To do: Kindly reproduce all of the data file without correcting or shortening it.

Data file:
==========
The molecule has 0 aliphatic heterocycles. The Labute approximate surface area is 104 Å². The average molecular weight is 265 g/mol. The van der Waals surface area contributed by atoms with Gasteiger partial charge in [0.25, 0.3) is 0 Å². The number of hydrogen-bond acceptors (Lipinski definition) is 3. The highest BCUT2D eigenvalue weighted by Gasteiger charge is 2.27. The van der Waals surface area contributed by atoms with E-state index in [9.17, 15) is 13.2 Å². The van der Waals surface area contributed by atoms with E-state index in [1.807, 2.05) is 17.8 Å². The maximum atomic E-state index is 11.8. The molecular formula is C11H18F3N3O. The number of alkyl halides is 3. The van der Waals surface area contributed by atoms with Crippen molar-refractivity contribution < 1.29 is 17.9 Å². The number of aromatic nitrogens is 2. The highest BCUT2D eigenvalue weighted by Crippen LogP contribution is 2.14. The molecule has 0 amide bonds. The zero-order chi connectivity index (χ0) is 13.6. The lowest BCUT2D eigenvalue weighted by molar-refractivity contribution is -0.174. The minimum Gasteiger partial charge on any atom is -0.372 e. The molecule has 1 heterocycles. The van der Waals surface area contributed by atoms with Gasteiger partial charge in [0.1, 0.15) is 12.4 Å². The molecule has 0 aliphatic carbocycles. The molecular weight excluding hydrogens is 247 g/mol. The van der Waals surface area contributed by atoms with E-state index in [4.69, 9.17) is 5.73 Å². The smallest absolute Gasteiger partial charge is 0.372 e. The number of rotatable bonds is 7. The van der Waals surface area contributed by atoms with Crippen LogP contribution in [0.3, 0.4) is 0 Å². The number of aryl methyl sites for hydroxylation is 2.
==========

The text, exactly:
The molecule has 0 aliphatic heterocycles. The Labute approximate surface area is 104 Å². The average molecular weight is 265 g/mol. The van der Waals surface area contributed by atoms with Gasteiger partial charge in [0.25, 0.3) is 0 Å². The number of hydrogen-bond acceptors (Lipinski definition) is 3. The highest BCUT2D eigenvalue weighted by Gasteiger charge is 2.27. The van der Waals surface area contributed by atoms with E-state index in [9.17, 15) is 13.2 Å². The van der Waals surface area contributed by atoms with E-state index in [1.807, 2.05) is 17.8 Å². The maximum atomic E-state index is 11.8. The molecular formula is C11H18F3N3O. The number of alkyl halides is 3. The van der Waals surface area contributed by atoms with Crippen molar-refractivity contribution < 1.29 is 17.9 Å². The number of aromatic nitrogens is 2. The highest BCUT2D eigenvalue weighted by Crippen LogP contribution is 2.14. The molecule has 0 amide bonds. The zero-order chi connectivity index (χ0) is 13.6. The lowest BCUT2D eigenvalue weighted by molar-refractivity contribution is -0.174. The minimum Gasteiger partial charge on any atom is -0.372 e. The molecule has 1 heterocycles. The van der Waals surface area contributed by atoms with Gasteiger partial charge in [0.1, 0.15) is 12.4 Å². The molecule has 0 aliphatic carbocycles. The molecular weight excluding hydrogens is 247 g/mol. The van der Waals surface area contributed by atoms with E-state index in [4.69, 9.17) is 5.73 Å². The smallest absolute Gasteiger partial charge is 0.372 e. The number of rotatable bonds is 7. The van der Waals surface area contributed by atoms with Crippen LogP contribution in [0.3, 0.4) is 0 Å². The number of aryl methyl sites for hydroxylation is 2.